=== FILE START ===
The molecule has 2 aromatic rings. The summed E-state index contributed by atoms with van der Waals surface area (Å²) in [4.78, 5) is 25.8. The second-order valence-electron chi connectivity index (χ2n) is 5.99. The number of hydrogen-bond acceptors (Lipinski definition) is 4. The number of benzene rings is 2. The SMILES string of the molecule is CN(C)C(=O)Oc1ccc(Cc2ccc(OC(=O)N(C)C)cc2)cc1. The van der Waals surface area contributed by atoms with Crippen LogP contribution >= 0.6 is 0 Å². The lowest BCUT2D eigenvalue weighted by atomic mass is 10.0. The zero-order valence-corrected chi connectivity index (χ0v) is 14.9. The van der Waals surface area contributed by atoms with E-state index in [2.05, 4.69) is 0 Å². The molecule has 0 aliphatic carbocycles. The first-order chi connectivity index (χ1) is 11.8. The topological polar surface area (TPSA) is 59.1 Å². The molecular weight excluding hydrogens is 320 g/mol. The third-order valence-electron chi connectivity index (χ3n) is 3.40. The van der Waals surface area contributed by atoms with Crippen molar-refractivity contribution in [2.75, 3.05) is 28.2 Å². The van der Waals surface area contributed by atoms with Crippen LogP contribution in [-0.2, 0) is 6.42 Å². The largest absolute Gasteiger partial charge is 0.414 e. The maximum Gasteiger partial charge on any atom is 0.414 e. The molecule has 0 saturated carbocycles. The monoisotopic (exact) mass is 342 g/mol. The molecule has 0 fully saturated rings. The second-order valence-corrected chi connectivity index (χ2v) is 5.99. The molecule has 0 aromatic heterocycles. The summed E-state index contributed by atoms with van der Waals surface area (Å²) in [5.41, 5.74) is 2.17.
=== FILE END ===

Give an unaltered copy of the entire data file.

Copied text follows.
The molecule has 2 aromatic rings. The summed E-state index contributed by atoms with van der Waals surface area (Å²) in [4.78, 5) is 25.8. The second-order valence-electron chi connectivity index (χ2n) is 5.99. The number of hydrogen-bond acceptors (Lipinski definition) is 4. The number of benzene rings is 2. The SMILES string of the molecule is CN(C)C(=O)Oc1ccc(Cc2ccc(OC(=O)N(C)C)cc2)cc1. The van der Waals surface area contributed by atoms with Crippen LogP contribution >= 0.6 is 0 Å². The lowest BCUT2D eigenvalue weighted by atomic mass is 10.0. The zero-order valence-corrected chi connectivity index (χ0v) is 14.9. The van der Waals surface area contributed by atoms with E-state index in [2.05, 4.69) is 0 Å². The molecule has 0 aliphatic carbocycles. The first-order chi connectivity index (χ1) is 11.8. The topological polar surface area (TPSA) is 59.1 Å². The molecular weight excluding hydrogens is 320 g/mol. The third-order valence-electron chi connectivity index (χ3n) is 3.40. The van der Waals surface area contributed by atoms with Crippen molar-refractivity contribution in [2.75, 3.05) is 28.2 Å². The van der Waals surface area contributed by atoms with Crippen LogP contribution in [-0.2, 0) is 6.42 Å². The largest absolute Gasteiger partial charge is 0.414 e. The maximum Gasteiger partial charge on any atom is 0.414 e. The molecule has 0 saturated carbocycles. The monoisotopic (exact) mass is 342 g/mol. The molecule has 0 fully saturated rings. The second-order valence-corrected chi connectivity index (χ2v) is 5.99. The molecule has 0 aromatic heterocycles. The summed E-state index contributed by atoms with van der Waals surface area (Å²) in [5.41, 5.74) is 2.17.